Health Benefits of Black Cherry Juice

Drinking black cherry juice is a delicious way to stay hydrated. It also gives you some health-boosting nutrients.

Black cherry, also called wild cherry, rum cherry, mountain black cherry, or American black cherry, is a dark black-purple fruit. Prunus serotina is native to North America, with a natural range from the southeastern part of Canada, south throughout the eastern United States, and west into Texas. It grows naturally throughout Mexico and Central America,too.

Black cherry has long been used for timber and furniture, and also medicinally. Native American peoples throughout North and Central America consumed both the bark and the fruit to treat cough and cold symptoms.

The fruits are bitter when underripe, but soften to a mild yet sweet taste when ripe. Unlike sweet cherries (prunus avium), black cherries aren’t commonly eaten raw. Instead, they’re most often used as ingredients and flavorings in jams, jellies, and, of course, juices.

Today, people drink black cherry juice as a medicinal supplement. You'll see it most often as a herbal supplement in health food stores, but you can enjoy it as a refreshing beverage anytime.

Health Benefits

Black cherries and black cherry juices offer several health benefits, but one of the most common is antioxidant protection.

Black cherry juice and fruit has a high amount of anthocyanins. This compound is what gives the fruit its dark coloration, but also acts as protective antioxidants, helping your body cells avoid the damage of oxidative stress.

Lowers Risk of Chronic Diseases

Antioxidants have a role in reducing your risks for chronic diseases like coronary heart disease, diabetes, or cancer.

Cherries also have a good amount of other polyphenols like p-coumaric acid, chlorogenic acid, and quercetin. Polyphenols help with reducing inflammation, supporting brain function, and improving memory and learning abilities.

Calms Inflammation

A combination of anthocyanins, quercetin, and other nutrients help to reduce inflammation, especially inflammation related to arthritis and gout. These phytochemicals also work to lower uric acid levels in the body, reducing your risk of painful gout attacks and stiff joints.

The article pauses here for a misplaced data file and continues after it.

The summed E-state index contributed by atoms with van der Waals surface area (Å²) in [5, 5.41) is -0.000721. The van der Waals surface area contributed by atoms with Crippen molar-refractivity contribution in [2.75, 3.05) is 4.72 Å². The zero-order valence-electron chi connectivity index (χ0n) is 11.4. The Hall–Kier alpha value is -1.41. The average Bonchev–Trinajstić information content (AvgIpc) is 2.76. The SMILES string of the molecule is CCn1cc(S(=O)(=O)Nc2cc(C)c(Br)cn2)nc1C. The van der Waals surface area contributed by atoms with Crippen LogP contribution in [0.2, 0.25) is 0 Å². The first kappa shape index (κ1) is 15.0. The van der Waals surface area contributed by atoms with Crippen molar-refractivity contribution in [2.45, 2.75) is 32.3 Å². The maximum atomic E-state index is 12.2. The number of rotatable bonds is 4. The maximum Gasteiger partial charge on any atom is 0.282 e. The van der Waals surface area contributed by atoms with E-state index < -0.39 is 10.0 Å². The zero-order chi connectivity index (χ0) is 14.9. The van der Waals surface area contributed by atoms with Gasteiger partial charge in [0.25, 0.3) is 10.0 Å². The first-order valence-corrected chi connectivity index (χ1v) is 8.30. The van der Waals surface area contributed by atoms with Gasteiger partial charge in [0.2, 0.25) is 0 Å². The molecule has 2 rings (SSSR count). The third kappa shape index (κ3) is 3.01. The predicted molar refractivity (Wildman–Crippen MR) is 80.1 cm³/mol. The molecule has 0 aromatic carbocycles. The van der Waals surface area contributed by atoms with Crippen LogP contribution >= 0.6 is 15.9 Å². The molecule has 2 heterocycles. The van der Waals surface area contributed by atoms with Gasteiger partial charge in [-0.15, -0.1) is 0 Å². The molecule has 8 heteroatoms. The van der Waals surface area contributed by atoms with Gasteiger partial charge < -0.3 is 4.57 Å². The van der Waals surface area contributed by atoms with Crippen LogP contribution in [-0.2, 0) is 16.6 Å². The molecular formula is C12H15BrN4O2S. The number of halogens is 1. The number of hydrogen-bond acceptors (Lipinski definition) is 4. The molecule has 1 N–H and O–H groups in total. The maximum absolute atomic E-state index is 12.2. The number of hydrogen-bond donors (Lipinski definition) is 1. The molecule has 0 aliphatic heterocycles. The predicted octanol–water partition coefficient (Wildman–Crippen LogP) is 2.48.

Improves Sleep Quality

Melatonin is a natural hormone your body makes to regulate your sleeping and waking cycles. Too little melatonin can cause restless nights and daytime drowsiness, putting your cycles out of alignment. Both cherries and cherry juice contain natural melatonin, which can help you sleep better.

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Nutrition

Black cherry juice has nearly the same nutritional makeup as black cherry fruit, but it does have more calories and a higher sugar content. This is because the juice is in a more concentrated form. The good news is that you can still enjoy black cherries and black cherry juice in moderation, even if you're watching your sugar intake.

Black cherries may have more natural sugars, but they have a fairly low glycemic index. This means that the sugars in black cherries don't affect blood sugar levels as much as those in fruits with a higher glycemic index.

The juice and fruit have good nutritional value as well. Black cherry juice contains a variety of nutrients that can support your health:

  • Vitamin C
  • Vitamin A
  • Vitamin K
  • Folic Acid (B9)
  • Potassium
  • Calcium
  • Phosphorus
  • Magnesium
  • Manganese
  • Copper
  • Iron
  • Zinc

Nutrients per Serving

One 8-ounce glass of pure black cherry juice contains:

  • Calories: 140
  • Protein: 2 grams
  • Fat: 1 gram
  • Carbohydrates: 26 grams
  • Fiber: 2 grams
  • Sugar: 22 grams
  • Cholesterol: 0 milligrams
  • Sodium: 0 milligrams

Portion Size 

Drinking too much black cherry juice could cause digestive upset and diarrhea. You should limit your intake to one 8-ounce glass a day.

How to Use Black Cherry Juice

When you purchase black cherry juice, make sure it is 100% pure juice with no added sugar. Read the ingredients list and look for cherries and water, with few to no other ingredients.

You can also buy juice concentrate, but you need to dilute the liquid with water to avoid an upset stomach. Read the label to see how much water you'll need to add for each amount of juice concentrate. Black cherry juice makes a refreshing drink on its own, or it can be used in cocktails and other beverages.

WebMD Medical Reference Reviewed by Dan Brennan, MD on November 11, 2020

Sources

SOURCES:

American Journal of Clinical Nutrition: "International Table of Glycemic Index and Glycemic Load Values."

Martin, J.; Jose Navas, M.; Garcia Asuero, A.; Kuskoski, E. Flavonoids - From Biosynthesis to Human Health, INTECH, 2017. "Antioxidant Capacity of Anthocyanin Pigments."

Nutrients: "A Review of the Health Benefits of Cherries."

Mayo Clinic: "Melatonin."

Nutrients: "Dietary Sources and Bioactivities of Melatonin."

Molecules: Cherry Antioxidants: From Farm to Table."

The University of Texas at Austin, Lady Bird Johnson Wildflower Center: "Prunus Serotina."

Missouri Botanical Garden: "Prunus Serotina."

Nutrients: "Phytopharmacological Possibilities of Bird Cherry Prunus Padus L. and Prunus Serotina L. Species and Their Bioactive Phytochemicals."

Molecules: "Nutraceutical Value of Black Cherry Prunus Serotina Ehrh. Fruits: Antioxidant and Antihypertensive Properties."

ESHA Research, Inc., Salem, Oregon.

© 2020 WebMD, LLC. All rights reserved.

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